Facebook and the Future of The Living Room

Mar 21, 2019 • Aaron Goldman

Mark Zuckerberg made waves 2 weeks ago with his proclamation that Facebook would focus on building a privacy-focused messaging and social network platform.

His post begins with this observation:

“Over the last 15 years, Facebook and Instagram have helped people connect with friends, communities, and interests in the digital equivalent of a town square. But people increasingly also want to connect privately in the digital equivalent of the living room.”

It’s an interesting choice of words as the living room represents the fronts lines of an epic battle for consumer attention with marketers and media companies alike vying for a seat at the table, er, couch.

But perhaps the most important word here is one that some may see as a throwaway – also. Indeed, it’s not an either/or proposition. People want the town square AND the living room.

Ben Thompson keyed in here with his Stratechery analysis, pointing out that “Facebook is going to continue to exist as it has to date, as will Instagram, including all of the data collection and ad targeting that currently exist. The ‘Privacy-Focused Vision for Social Networking’ is in addition to Facebook’s current products, not in place of.”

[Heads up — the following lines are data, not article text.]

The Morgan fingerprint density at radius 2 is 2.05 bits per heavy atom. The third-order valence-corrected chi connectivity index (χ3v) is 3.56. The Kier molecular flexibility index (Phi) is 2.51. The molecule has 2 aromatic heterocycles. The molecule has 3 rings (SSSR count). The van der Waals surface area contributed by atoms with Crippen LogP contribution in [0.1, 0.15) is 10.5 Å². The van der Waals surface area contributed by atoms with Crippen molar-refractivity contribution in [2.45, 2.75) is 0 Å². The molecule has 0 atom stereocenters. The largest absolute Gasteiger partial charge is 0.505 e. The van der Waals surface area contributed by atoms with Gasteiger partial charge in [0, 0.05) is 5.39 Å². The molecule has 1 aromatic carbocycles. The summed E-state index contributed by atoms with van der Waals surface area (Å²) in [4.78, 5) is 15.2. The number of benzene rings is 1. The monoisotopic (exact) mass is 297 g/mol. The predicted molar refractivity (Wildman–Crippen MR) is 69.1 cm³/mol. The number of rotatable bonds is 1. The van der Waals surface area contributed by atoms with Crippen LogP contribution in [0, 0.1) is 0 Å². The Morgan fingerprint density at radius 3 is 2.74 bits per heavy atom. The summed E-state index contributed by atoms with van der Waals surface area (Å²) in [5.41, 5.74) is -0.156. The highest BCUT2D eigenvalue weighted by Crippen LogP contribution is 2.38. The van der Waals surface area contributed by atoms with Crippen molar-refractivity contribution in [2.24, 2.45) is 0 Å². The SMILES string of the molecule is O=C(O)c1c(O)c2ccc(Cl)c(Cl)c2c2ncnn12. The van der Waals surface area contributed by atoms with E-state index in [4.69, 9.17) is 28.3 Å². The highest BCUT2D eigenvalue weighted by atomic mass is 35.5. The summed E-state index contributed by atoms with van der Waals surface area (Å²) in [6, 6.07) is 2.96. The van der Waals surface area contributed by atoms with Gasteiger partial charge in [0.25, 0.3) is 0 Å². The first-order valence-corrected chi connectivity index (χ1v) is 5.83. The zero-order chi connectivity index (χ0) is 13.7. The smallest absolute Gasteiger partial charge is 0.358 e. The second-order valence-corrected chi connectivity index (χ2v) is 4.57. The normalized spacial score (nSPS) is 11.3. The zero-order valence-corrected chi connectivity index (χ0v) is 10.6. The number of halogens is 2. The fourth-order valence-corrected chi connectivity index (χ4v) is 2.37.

In a comment on his original post, Zuckerberg reinforces this fact: “This privacy-focused vision is meant to complement the existing more public social platforms.”

From a marketing perspective, there are plenty of opportunity for brands and advertising across Facebook’s properties, even those that boast living room intimacy. Zuckerberg’s post cites “reducing permanence” and “interoperability” as two staples of what a privacy-focused user-experience will be like. The former smacks of Stories and the latter refers to integrating services for Facebook, Instagram, Messenger, and WhatsApp. These are two trends we called out in November via homage to Homer Simpson as “the cause of, and solution to, all of Facebook’s problems.”

We’ve also been pointing to Watch as something to, well, watch. In our 2019 predictions, we speculated that Watch could be spun out into its own app and commented that “Facebook is taking its place as a holding company through the expansion of its portfolio of platforms and content that allow for cross-platform experiences.”

After all, what vision for a living room doesn’t include multiple screens?

Now it’s time to envision the rest of 4C’s Insights.

Read 4C’s Insights Newsletter Volume 151 here.